We are at a point in history when billions of people use social media on a daily basis to stay connected with their friends and family. With such a magnitude of users, social media has become not only an attractive platform for organizations and advertisers, but also a target of choice for threat actors who either want to implant malware or sway public opinion.
Many users look to social media as a safe space to interact with their friends and family -- the group of people they trust the most.
However, as we saw in the 2016 US Presidential election, this implicit trust has made it all too easy for social media to be manipulated, resulting in unexpected ramifications. (See In Facebook Debacle, More Than Zuckerberg to Blame.)
Two years ago, we saw social media malware take many different forms to target victims, the most common being:
These fairly basic tactics led to a range of repercussions, from the spread of misinformation to more dire tactics such as spying and data theft.
Depending on the malware's sophistication, it targeted not only computers but smartphones as well, pushing specific "foothold" malware onto each platform. These can include a backdoor or a downloader Trojan for additional capabilities in the future, essentially lying in wait on an unsuspecting user's device.
Given the heightened public awareness around fake sites and fake articles with the purpose of swaying public opinion, many social media platforms have made concerted efforts to prevent these forms of attacks happening in the future. These countermeasures include analyzing content and using machine learning to determine when fake accounts or fake connections between legitimate users are created.
Certain platforms have also instituted more stringent verification of payer identity for advertisers on the platforms, especially by foreign entities which are prohibited from participating in the election's public debate.
As we look towards the upcoming 2018 midterm elections, we can expect these tactics to evolve as users and platforms grow wiser and threat actors become more targeted in their techniques. Rather than fake websites reporting users or targeting users on a broad scale, we can expect to see a more localized approach to malicious activity.
Targeted espionage and spying activity are likely to increase, specifically towards candidates and relevant personnel with the goal of monitoring campaign activity. While we may not see another attack on the level of the Democratic National Committee (DNC) servers being hacked, it is this form of espionage that we can expect to see take the forefront, more so than the widespread misinformation sharing that defined the 2016 election.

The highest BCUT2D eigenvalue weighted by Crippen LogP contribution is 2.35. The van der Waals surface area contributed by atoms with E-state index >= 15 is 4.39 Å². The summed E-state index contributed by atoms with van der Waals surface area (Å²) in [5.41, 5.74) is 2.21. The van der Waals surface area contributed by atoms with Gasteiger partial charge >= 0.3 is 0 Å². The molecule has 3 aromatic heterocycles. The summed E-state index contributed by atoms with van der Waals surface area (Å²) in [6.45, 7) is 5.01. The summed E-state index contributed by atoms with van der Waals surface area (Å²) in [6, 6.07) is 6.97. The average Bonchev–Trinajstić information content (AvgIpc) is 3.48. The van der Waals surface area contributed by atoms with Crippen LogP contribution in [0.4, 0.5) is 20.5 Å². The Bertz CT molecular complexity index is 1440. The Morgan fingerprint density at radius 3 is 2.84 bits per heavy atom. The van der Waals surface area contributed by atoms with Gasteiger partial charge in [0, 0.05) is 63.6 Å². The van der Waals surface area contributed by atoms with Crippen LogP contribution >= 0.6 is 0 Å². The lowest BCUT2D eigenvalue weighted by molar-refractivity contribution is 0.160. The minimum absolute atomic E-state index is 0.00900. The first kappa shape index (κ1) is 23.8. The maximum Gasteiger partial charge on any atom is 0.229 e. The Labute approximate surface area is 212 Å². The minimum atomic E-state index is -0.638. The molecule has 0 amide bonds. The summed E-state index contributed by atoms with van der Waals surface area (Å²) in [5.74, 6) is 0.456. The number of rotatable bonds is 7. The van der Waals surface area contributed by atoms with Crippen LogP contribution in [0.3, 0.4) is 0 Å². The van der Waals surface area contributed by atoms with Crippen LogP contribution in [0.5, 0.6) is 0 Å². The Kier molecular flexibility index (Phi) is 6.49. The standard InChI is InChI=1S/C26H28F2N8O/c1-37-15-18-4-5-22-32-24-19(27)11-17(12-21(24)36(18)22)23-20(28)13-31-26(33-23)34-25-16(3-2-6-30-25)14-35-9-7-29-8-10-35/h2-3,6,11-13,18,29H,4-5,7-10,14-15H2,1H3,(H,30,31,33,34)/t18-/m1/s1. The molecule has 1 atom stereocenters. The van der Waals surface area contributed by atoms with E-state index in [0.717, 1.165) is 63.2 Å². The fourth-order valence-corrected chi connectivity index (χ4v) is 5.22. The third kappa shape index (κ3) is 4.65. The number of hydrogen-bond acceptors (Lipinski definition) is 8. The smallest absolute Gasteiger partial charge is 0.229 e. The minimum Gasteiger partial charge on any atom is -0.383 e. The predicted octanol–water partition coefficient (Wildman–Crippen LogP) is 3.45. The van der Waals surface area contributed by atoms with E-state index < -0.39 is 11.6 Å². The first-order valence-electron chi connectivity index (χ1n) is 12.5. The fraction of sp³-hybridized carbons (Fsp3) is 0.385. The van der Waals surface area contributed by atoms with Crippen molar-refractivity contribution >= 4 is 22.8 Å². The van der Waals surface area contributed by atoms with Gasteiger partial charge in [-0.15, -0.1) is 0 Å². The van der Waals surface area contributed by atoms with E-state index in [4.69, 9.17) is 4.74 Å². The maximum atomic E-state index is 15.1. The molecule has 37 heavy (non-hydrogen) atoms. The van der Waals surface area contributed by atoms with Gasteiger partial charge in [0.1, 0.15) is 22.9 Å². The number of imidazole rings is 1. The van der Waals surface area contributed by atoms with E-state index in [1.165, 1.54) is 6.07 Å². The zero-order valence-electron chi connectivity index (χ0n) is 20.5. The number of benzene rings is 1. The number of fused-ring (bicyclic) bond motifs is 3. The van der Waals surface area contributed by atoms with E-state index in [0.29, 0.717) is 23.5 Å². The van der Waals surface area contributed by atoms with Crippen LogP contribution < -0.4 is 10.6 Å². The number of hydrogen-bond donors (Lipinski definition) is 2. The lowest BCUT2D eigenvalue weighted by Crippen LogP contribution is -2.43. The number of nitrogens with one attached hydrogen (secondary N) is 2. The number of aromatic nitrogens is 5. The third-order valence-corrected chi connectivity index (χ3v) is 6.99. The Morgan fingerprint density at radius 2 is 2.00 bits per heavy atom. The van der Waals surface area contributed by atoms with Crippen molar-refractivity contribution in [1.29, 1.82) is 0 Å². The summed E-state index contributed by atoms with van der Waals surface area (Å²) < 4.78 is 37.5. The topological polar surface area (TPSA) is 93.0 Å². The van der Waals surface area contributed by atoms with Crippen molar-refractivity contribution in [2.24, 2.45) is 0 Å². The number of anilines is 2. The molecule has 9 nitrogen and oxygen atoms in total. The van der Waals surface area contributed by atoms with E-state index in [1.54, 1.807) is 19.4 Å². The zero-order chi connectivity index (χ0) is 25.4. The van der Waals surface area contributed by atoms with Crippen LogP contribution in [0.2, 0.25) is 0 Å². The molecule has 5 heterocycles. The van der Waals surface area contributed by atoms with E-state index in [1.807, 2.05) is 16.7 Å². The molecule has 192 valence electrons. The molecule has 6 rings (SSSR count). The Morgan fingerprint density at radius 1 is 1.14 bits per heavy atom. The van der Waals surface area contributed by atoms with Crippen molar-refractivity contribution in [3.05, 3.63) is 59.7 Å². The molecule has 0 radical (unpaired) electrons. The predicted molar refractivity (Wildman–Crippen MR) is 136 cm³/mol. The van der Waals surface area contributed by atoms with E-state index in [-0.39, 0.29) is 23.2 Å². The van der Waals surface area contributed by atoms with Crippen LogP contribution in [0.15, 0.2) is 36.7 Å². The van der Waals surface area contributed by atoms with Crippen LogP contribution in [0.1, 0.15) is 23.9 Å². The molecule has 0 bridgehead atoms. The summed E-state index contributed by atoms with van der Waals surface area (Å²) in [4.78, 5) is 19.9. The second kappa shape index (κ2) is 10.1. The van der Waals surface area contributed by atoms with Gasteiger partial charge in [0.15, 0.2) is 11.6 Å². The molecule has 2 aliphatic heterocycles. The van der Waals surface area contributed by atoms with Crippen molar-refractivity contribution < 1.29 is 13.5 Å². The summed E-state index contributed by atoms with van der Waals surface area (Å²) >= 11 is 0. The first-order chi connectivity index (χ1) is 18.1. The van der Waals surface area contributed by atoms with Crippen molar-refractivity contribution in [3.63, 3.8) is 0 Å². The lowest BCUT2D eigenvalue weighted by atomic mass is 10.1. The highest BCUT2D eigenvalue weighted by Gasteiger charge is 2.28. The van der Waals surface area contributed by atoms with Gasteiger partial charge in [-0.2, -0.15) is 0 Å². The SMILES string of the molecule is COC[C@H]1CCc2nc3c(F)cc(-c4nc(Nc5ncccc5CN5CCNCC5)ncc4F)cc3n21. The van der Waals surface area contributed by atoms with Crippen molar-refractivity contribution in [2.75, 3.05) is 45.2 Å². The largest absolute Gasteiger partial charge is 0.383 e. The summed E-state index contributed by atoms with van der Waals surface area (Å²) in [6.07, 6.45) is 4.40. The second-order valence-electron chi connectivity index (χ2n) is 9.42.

But just because hackers are shifting their efforts does not mean users' social media accounts are safe.
Users should continue to exercise good judgment and safety when navigating their social offerings; an article's promotion by a close connection does not inherently mean it is safe. Similarly, just because your friend invites you to use a particular app that they are using does not mean it is safe from malware.
One should always make sure they have a system that is up to date with a consistently updating antivirus solution, and refrain from clicking on links to unknown sites or installing any plugins that are not widely acceptable.
If there is one thing we can be sure of, it's that threat actors will continue to use any tactics at their disposal for their own personal gain -- whether that's to steal data, lock it down or spread misinformation, the list goes on.
As long as social media platforms enjoy a multitude of users and their accompanying user data, we can expect them to remain a target. Remaining vigilant and using common sense is key to ensuring you aren’t victimized in an effort to stay connected with family and friends.
— Mounir Hahad is the head of <ahref="https://www.juniper.net/us/en/threat-labs/"target="new">Juniper Threat Labs at Juniper Networks and a seasoned cybersecurity expert. Follow him on Twitter @Mounirhahad.